I have considered the affidavit filed herein by both parties, their submissions and arguments, and all these raise one main issue: can bail granted to a person, detained under the Immigration and Deportation Act, cap.122 and, consequent to the finding of the Court to this question, is the applicant eligible for admission to bail?
The answer to both questions is in the affirmative. There is no provision in the Act which bars or restricts this Court from admitting an applicant to bail who is being held for any offence of any reason under the Act. This can easily be deduced from s.36(3) of the Act, which reads as follows:
''Any person detained under this Act and not serving a sentence of imprisonment shall be treated as a person awaiting trial.''
This provision treats a person detained under the Act as a person awaiting trial and it is trite law that such a person in this jurisdiction, whatever the offence and under whatever law alleged to be committed, is entitled to apply for bail before the High Court and the Court has discretion to admit such applicant to bail unless where specifically restricted by law. The case of Oliver John Irwin  is instructive.
In any case for bail the proper test of whether bail should be granted or refused is whether it is probable that the applicant will appear to take his trial. In applying this the Court takes into account the following considerations:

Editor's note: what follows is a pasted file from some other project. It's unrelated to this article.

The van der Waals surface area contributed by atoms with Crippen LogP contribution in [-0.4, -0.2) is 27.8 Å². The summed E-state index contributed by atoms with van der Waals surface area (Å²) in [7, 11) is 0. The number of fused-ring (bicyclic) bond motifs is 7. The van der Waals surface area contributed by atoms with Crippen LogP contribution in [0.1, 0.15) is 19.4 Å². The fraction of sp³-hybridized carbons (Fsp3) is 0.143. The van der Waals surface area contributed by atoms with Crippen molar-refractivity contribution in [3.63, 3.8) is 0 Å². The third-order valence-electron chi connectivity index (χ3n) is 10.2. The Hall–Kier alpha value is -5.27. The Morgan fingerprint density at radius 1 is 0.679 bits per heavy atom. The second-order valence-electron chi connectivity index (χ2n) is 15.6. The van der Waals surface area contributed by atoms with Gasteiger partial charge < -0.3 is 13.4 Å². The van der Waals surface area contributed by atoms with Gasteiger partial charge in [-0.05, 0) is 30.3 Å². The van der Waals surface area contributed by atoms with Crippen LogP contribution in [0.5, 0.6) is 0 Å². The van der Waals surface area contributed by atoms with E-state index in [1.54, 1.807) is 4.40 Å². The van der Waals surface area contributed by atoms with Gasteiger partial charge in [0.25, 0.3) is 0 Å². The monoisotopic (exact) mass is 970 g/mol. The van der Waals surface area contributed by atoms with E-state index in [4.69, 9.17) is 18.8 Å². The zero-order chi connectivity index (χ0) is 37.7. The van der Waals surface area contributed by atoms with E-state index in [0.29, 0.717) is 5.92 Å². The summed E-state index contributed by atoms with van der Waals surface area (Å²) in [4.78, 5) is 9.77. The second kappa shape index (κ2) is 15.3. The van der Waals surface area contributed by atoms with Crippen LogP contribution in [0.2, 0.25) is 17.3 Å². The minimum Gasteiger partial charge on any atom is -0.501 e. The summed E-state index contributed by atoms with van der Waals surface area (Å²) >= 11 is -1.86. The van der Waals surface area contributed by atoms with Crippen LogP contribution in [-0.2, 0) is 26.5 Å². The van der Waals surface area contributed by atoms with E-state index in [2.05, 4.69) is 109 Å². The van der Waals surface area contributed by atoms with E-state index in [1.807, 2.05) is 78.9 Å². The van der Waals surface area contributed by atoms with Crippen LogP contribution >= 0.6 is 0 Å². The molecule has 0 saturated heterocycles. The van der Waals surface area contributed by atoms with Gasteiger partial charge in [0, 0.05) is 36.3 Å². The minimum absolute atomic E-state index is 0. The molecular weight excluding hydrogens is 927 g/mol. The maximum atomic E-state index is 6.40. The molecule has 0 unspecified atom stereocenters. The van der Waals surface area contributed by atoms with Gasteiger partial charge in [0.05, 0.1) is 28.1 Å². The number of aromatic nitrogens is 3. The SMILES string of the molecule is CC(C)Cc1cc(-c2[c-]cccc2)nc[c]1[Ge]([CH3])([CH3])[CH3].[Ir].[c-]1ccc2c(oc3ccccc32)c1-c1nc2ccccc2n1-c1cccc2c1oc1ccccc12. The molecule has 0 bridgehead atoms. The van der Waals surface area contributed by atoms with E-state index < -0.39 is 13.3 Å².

(i) The nature of the accusation against the applicant and the severity of the punishment which may be imposed.
(ii) The nature of the evidence in support of the charge.
(iii) The independence of the sureties if bail is granted.
(iv) The prejudice to the applicant if he is not admitted to bail.
(v) The prejudice to the State if bail is granted.
In addition to the foregoing considerations to be taken into account when granting or refusing bail, I may add that there could be special circumstances that the Court may take into account outside the five considerations, special circumstances which may be peculiar to the particular applicant.
In the case before me the applicant is an established resident as shown by exh. ''P1'', his certificate of residence shown in evidence; his father is a citizen of Zambia; the applicant is a businessman in partnership with his father, he has been a resident in Zambia since the age of 3, he went to school here as his evidence shows and this has not been challenged. This in my view creates special circumstances in favour of the applicant which show that granting him bail would not prejudice the State or indeed society if he is not granted bail. This is obvious, it needs no elaboration - his freedom and freedoms of movement is thereby handicapped.
Having said that I find this a legitimate case where I should admit the applicant to bail pending the determination of the substantive matter before this Court. The bail conditions are as follows:
(i) Bail on his own recognisance for K5 000.00.
(ii) The applicant must surrender his passport to the police.
(iii) One working surety on own recognisance for K5 000.00.
The hearing of the substantive cause is adjourned to 4th May, 1993, at 09:00 hours for trial.